As in a traditional carburetor, fuel is converted to a fine spray and mixed with air. However, fuel injection forces the fuel through nozzles under pressure, rather than using the force of the air rushing through.
The major advantage of the system is that the amount of fuel being mixed with air can be more precisely controlled, and the mixture can be more evenly spread throughout the air coming into the engine. In combination with an electronic computer which monitors engine conditions, fuel injection can increase fuel efficiency and reduce pollution.
Fuel injection has been used in diesel engines since the mid 1920s, almost from their introduction (due to the higher temperature required for diesel to evaporate). It was adapted for use in petrol-powered aircraft during World War II and was first used in a car in 1955 with the introduction of the Mercedes 300SL.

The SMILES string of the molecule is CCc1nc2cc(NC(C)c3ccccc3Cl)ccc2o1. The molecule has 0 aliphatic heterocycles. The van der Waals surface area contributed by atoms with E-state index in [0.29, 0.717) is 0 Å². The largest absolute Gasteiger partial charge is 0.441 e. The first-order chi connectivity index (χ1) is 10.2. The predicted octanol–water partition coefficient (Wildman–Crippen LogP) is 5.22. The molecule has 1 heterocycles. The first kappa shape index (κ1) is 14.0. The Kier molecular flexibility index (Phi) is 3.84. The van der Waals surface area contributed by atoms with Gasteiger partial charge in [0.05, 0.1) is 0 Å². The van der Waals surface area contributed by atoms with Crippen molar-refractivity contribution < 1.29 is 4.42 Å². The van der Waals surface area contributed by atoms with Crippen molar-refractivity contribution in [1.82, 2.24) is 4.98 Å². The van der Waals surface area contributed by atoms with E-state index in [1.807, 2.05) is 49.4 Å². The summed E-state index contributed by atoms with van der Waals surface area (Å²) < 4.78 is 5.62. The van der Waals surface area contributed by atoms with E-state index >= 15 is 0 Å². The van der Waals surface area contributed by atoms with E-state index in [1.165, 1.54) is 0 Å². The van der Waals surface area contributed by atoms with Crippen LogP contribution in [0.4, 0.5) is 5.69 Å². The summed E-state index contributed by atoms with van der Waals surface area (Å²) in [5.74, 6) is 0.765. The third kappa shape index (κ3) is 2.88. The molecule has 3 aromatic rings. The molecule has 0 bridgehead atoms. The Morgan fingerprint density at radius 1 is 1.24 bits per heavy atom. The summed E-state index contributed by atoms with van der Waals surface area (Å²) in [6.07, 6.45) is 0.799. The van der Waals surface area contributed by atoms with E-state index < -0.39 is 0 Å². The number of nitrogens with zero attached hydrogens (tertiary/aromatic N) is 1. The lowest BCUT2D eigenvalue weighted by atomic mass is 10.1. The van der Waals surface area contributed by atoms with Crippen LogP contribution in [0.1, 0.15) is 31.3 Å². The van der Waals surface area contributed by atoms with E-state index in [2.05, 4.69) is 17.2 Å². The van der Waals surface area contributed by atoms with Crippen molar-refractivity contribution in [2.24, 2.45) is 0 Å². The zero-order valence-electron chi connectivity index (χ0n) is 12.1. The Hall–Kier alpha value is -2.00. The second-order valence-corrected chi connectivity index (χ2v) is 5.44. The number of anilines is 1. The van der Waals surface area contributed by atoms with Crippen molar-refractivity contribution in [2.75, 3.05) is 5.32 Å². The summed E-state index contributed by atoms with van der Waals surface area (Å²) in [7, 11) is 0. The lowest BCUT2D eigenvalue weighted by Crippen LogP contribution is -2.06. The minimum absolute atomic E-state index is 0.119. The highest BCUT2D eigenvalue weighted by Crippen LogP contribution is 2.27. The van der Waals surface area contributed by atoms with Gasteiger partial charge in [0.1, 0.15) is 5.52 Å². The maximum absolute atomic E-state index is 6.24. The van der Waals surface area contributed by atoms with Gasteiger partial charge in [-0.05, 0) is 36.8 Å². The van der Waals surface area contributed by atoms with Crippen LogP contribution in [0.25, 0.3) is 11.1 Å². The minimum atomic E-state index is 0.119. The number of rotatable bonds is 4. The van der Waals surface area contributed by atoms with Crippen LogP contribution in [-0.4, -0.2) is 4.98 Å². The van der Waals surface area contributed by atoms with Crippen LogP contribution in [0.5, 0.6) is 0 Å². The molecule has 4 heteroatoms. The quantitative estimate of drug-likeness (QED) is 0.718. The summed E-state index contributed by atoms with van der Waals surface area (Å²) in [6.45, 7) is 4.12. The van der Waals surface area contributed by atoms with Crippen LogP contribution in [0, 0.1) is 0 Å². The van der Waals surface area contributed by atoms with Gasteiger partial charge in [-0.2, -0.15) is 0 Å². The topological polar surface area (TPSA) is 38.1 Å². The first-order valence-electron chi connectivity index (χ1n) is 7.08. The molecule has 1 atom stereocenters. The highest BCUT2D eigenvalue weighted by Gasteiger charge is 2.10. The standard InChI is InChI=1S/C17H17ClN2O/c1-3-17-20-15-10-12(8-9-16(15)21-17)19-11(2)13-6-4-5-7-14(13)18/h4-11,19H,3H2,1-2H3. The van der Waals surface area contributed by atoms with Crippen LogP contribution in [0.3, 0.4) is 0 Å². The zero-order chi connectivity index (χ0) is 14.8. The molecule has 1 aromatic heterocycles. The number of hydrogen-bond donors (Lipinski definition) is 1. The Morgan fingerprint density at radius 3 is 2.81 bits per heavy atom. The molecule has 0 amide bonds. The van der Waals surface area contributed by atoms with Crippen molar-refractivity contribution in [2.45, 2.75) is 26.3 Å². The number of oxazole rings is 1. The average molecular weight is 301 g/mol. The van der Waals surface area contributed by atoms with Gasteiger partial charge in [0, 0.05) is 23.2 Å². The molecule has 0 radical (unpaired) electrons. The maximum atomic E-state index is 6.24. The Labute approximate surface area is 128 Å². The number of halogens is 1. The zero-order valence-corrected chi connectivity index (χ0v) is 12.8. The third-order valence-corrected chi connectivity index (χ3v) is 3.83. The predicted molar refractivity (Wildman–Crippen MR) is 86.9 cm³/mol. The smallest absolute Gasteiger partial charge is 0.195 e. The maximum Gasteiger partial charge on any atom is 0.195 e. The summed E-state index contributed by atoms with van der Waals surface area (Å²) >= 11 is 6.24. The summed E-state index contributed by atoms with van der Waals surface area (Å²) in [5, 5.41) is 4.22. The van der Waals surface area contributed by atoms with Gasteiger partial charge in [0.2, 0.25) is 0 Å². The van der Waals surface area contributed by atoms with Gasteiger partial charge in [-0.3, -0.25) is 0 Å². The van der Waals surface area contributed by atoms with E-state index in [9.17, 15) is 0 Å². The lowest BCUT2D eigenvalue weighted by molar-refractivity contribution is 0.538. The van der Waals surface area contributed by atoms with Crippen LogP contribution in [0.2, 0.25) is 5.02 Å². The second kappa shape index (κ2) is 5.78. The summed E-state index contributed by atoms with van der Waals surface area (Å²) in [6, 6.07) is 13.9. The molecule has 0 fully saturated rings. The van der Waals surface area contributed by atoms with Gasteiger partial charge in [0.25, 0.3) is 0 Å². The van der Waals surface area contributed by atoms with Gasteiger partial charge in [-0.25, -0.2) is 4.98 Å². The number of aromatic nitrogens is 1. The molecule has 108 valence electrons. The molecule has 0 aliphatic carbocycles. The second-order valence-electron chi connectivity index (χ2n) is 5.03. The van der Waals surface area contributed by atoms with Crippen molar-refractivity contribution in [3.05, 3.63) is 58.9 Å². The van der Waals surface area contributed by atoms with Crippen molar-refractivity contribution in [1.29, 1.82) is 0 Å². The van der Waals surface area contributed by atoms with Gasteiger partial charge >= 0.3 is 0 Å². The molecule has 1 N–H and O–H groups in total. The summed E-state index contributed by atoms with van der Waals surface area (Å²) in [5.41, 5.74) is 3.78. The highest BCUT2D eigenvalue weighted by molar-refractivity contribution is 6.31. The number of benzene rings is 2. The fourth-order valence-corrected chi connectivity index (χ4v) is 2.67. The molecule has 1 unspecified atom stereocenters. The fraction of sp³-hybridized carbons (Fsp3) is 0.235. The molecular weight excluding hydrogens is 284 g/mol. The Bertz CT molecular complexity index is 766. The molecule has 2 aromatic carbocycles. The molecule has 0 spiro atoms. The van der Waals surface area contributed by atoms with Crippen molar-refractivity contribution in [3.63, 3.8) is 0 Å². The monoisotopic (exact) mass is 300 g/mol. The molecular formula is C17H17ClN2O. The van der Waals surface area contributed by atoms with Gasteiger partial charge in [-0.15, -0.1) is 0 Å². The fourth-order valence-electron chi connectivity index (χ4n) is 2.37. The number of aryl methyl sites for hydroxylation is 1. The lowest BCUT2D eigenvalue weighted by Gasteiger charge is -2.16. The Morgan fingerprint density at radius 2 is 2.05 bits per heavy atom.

Fuel injection became widespread with the introduction of electronically controlled fuel injection systems in the 1980s and the gradual tightening of emissions and fuel economy laws. Meeting modern emissions standards whilst retaining acceptable performance would be very difficult without it. In addition, the development of microprocessor technology made it possible to control the amount of fuel injected precisely.
Many modern diesel engines use direct injection, in which the injection nozzle is located inside the combustion chamber. Several manufacturers are experimenting with its use in gasoline engines, where it is expected to further increase efficiency and reduce pollution.